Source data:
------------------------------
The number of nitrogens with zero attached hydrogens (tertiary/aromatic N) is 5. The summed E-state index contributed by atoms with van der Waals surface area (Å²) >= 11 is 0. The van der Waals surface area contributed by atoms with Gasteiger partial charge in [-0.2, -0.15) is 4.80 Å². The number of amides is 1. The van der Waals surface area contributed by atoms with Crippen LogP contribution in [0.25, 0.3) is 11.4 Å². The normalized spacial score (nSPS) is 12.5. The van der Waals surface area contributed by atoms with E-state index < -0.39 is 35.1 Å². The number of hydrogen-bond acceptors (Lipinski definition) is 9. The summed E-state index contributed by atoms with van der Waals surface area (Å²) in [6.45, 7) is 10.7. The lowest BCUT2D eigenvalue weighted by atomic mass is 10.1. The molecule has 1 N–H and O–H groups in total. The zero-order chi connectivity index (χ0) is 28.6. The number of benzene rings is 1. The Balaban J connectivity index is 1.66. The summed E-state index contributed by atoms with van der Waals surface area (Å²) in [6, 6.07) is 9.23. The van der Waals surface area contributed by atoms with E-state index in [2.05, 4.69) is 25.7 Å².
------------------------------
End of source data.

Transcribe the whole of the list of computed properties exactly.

The number of nitrogens with zero attached hydrogens (tertiary/aromatic N) is 5. The summed E-state index contributed by atoms with van der Waals surface area (Å²) >= 11 is 0. The van der Waals surface area contributed by atoms with Gasteiger partial charge in [-0.2, -0.15) is 4.80 Å². The number of amides is 1. The van der Waals surface area contributed by atoms with Crippen LogP contribution in [0.25, 0.3) is 11.4 Å². The normalized spacial score (nSPS) is 12.5. The van der Waals surface area contributed by atoms with E-state index < -0.39 is 35.1 Å². The number of hydrogen-bond acceptors (Lipinski definition) is 9. The summed E-state index contributed by atoms with van der Waals surface area (Å²) in [6.45, 7) is 10.7. The lowest BCUT2D eigenvalue weighted by atomic mass is 10.1. The molecule has 1 N–H and O–H groups in total. The zero-order chi connectivity index (χ0) is 28.6. The number of benzene rings is 1. The Balaban J connectivity index is 1.66. The summed E-state index contributed by atoms with van der Waals surface area (Å²) in [6, 6.07) is 9.23. The van der Waals surface area contributed by atoms with E-state index in [2.05, 4.69) is 25.7 Å².